As researchers search for causes of a rare genetic disorder, one family copes with its effects on their growing daughter.
By Andy Dworkin
For Rachel Altmann ’88 and Tyler Morrison ’90, life changed in waves of sound and light.
The couple’s first child, Benjamin, was born big and healthy in 1996. So Altmann and her doctor were both surprised in 2003 when, after seven months of pregnancy with her second child, Nina, Altmann’s belly quit growing. The obstetrician had just bought a new ultrasound machine and decided to test it out.
“It was a very scary picture,” says Morrison. “You could see the skull, and the whole center was filled with black fluid. I thought, ‘My baby has no brain.’”
Until a neurosurgeon operated right after birth to relieve excess spinal fluid, no one could know how much Nina’s brain would bounce back.
“That whole first 24 hours was awful,” Altmann remembers. But it was just the introduction to a tangle of crisis, confusion, and hope that will stretch through Nina’s life.
Nina has Fanconi anemia, a rare, recessive genetic disease that strikes about one in 360,000 newborns in the United States. The illness cripples an important DNA-repair system, leaving patients at high risk for cancers and aplastic anemia, a failure of the bone marrow to make new blood cells. While a few Fanconi anemia patients reach middle age, others die in childhood. The average life expectancy is 22. Treatments are risky and there is no cure, not even a good theory how to fix a problem built into every cell of the body.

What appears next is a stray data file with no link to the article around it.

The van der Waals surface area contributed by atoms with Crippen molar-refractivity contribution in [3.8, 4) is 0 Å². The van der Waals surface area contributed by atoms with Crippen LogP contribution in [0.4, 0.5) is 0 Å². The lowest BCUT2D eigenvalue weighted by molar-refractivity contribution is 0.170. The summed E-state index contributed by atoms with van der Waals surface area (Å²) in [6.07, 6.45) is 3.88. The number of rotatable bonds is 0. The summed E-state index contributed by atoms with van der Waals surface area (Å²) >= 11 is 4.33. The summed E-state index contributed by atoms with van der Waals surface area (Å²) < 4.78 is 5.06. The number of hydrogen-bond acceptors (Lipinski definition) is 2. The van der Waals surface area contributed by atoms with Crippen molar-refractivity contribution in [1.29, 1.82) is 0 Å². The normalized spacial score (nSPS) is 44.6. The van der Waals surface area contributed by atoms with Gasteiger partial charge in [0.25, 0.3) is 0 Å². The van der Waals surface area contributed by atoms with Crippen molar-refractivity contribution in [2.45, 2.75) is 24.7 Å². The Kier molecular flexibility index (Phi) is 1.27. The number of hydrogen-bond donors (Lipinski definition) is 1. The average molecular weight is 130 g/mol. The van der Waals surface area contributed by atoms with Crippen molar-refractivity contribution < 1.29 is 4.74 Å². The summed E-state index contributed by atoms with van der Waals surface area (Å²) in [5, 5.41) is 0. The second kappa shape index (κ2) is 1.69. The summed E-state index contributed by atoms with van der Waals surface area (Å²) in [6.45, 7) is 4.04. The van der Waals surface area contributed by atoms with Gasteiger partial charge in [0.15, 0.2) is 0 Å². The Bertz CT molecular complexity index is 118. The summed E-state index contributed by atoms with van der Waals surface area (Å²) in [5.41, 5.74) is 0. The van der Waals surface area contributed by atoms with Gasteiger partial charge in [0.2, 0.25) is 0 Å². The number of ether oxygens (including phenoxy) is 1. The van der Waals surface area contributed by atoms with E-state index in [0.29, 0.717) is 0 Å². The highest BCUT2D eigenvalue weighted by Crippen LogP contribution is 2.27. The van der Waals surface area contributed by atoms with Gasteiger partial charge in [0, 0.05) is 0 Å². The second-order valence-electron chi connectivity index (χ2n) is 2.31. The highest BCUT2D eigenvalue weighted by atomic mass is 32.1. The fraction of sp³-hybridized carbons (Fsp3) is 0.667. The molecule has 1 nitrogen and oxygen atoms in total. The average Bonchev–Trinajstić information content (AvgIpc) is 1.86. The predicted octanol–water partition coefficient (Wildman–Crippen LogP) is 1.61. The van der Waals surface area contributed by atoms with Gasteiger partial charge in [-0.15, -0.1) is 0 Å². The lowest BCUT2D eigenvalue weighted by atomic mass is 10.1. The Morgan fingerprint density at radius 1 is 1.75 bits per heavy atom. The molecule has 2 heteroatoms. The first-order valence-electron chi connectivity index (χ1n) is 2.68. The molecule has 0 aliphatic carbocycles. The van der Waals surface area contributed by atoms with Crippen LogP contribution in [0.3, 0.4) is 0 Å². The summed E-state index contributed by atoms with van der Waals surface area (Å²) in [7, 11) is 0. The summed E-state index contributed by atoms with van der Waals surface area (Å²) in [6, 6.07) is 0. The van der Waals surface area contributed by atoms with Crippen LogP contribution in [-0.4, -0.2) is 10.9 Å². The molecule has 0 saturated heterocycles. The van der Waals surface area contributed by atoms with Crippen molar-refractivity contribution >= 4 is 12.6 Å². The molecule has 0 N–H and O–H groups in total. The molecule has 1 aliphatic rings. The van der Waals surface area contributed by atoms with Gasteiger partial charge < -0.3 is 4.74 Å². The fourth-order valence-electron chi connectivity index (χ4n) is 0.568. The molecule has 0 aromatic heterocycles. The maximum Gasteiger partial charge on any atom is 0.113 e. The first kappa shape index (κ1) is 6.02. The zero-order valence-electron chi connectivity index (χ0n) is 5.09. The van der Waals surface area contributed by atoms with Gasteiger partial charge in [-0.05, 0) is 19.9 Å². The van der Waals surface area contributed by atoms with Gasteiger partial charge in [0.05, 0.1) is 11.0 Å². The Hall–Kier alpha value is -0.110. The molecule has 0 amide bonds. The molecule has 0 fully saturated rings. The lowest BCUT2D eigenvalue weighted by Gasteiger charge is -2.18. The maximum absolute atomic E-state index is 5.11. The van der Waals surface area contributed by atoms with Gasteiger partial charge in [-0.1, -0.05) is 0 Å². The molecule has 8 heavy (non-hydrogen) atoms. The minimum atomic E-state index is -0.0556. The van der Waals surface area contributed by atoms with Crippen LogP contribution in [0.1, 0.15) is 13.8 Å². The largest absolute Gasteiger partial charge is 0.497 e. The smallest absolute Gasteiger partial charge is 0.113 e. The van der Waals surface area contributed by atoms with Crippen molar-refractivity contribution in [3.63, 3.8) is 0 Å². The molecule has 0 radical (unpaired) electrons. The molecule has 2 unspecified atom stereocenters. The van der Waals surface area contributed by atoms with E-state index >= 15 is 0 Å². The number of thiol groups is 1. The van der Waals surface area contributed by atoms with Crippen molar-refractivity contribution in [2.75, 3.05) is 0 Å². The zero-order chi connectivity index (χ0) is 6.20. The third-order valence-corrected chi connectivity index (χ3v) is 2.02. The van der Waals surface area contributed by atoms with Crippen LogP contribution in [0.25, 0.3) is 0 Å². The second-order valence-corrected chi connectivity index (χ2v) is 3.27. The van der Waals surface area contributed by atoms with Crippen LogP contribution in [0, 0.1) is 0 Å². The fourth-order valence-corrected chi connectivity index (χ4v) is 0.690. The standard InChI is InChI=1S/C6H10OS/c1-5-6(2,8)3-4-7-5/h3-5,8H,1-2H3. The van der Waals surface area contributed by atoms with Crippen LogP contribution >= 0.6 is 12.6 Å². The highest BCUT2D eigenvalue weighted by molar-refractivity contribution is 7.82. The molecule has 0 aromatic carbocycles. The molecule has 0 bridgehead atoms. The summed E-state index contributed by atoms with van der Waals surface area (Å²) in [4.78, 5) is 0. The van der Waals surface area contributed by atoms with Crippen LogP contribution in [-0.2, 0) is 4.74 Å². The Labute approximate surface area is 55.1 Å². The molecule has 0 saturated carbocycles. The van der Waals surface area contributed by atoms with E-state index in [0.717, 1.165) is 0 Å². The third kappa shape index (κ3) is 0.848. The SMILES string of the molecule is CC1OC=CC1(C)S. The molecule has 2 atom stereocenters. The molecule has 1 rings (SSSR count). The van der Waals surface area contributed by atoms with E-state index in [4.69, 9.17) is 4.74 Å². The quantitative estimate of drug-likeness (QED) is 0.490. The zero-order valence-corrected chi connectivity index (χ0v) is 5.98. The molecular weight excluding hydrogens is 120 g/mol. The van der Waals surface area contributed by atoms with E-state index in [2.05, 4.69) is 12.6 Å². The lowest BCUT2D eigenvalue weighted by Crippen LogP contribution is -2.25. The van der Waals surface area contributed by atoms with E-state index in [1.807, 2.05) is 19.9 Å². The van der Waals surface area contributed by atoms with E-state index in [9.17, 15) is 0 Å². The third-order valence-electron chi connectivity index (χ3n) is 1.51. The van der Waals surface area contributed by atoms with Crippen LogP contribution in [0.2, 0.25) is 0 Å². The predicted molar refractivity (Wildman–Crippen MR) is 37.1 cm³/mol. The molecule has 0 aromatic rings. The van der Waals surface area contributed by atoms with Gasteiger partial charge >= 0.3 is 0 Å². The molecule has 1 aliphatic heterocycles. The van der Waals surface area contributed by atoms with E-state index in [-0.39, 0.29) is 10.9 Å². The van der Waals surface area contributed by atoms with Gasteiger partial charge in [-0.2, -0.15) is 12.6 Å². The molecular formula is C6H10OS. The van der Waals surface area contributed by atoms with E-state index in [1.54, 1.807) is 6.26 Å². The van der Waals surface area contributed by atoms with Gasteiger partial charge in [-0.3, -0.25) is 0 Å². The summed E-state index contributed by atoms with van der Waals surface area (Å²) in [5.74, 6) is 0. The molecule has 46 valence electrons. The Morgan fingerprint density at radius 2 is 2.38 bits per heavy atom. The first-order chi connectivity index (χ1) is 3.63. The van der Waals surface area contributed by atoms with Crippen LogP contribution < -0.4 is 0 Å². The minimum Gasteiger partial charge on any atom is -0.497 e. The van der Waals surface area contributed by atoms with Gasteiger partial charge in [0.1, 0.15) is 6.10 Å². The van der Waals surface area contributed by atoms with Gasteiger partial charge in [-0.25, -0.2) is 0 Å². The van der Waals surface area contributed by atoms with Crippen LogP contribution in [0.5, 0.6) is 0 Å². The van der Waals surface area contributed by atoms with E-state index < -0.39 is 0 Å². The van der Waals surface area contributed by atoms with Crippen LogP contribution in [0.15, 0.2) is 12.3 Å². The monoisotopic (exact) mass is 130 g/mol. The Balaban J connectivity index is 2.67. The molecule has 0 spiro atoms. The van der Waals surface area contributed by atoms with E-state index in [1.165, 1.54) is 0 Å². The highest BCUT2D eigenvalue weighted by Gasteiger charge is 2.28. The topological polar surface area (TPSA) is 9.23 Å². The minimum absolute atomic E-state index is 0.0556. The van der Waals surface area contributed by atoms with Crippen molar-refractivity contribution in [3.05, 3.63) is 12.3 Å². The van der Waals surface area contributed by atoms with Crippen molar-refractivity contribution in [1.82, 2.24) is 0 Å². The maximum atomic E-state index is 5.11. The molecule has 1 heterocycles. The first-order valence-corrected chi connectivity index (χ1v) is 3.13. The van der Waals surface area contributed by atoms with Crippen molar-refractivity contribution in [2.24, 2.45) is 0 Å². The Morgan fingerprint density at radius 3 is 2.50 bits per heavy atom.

The illness can wrap families like Nina’s in confusion, isolation, and loss, says Nancy Cincotta, a social worker at Mt. Sinai School of Medicine in New York. “It hits you so hard it kind of challenges your whole world. A lot of people define their lives as life before your child was diagnosed and life after.”
Altmann and Morrison now live across that line. Nina’s diagnosis means new routines: sleepless nights, endless blood draws and MRIs, and the knowledge a crisis will someday strike. It spurs them to support research into Fanconi anemia and to preserve Nina’s quality of life. It has led Morrison to change jobs and Altmann to put off a return to the workforce. And it has reshaped the way they think of friends, family, and life.
“It has really opened my heart,” Altmann says. “Nina walks into a room and everything changes. She just has something that sort of gets people’s attention.”